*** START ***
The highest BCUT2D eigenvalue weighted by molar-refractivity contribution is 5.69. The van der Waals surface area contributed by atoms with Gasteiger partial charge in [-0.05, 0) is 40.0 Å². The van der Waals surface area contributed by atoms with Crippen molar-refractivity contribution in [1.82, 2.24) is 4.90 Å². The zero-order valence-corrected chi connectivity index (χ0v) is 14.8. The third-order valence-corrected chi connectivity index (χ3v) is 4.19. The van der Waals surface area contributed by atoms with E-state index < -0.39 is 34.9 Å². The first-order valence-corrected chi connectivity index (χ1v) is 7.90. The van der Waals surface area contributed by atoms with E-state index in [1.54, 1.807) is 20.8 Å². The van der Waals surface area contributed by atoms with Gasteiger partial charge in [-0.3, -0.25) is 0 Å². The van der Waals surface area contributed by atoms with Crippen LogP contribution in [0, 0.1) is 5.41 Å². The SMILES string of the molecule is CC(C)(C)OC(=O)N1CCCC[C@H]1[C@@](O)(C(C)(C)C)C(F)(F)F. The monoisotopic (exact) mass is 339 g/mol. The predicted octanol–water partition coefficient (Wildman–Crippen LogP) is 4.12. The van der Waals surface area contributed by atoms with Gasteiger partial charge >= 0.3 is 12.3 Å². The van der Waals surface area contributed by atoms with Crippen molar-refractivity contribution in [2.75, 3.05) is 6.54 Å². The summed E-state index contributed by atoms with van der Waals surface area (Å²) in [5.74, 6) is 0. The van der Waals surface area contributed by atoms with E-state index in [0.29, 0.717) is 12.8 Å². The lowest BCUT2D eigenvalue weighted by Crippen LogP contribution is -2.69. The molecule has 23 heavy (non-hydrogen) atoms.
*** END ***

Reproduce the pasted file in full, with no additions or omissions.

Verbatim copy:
The highest BCUT2D eigenvalue weighted by molar-refractivity contribution is 5.69. The van der Waals surface area contributed by atoms with Gasteiger partial charge in [-0.05, 0) is 40.0 Å². The van der Waals surface area contributed by atoms with Crippen molar-refractivity contribution in [1.82, 2.24) is 4.90 Å². The zero-order valence-corrected chi connectivity index (χ0v) is 14.8. The third-order valence-corrected chi connectivity index (χ3v) is 4.19. The van der Waals surface area contributed by atoms with E-state index < -0.39 is 34.9 Å². The first-order valence-corrected chi connectivity index (χ1v) is 7.90. The van der Waals surface area contributed by atoms with E-state index in [1.54, 1.807) is 20.8 Å². The van der Waals surface area contributed by atoms with Gasteiger partial charge in [-0.3, -0.25) is 0 Å². The van der Waals surface area contributed by atoms with Crippen LogP contribution in [0, 0.1) is 5.41 Å². The SMILES string of the molecule is CC(C)(C)OC(=O)N1CCCC[C@H]1[C@@](O)(C(C)(C)C)C(F)(F)F. The monoisotopic (exact) mass is 339 g/mol. The predicted octanol–water partition coefficient (Wildman–Crippen LogP) is 4.12. The van der Waals surface area contributed by atoms with Gasteiger partial charge >= 0.3 is 12.3 Å². The van der Waals surface area contributed by atoms with Crippen molar-refractivity contribution in [2.75, 3.05) is 6.54 Å². The summed E-state index contributed by atoms with van der Waals surface area (Å²) in [5.74, 6) is 0. The van der Waals surface area contributed by atoms with E-state index in [0.29, 0.717) is 12.8 Å². The lowest BCUT2D eigenvalue weighted by Crippen LogP contribution is -2.69. The molecule has 23 heavy (non-hydrogen) atoms.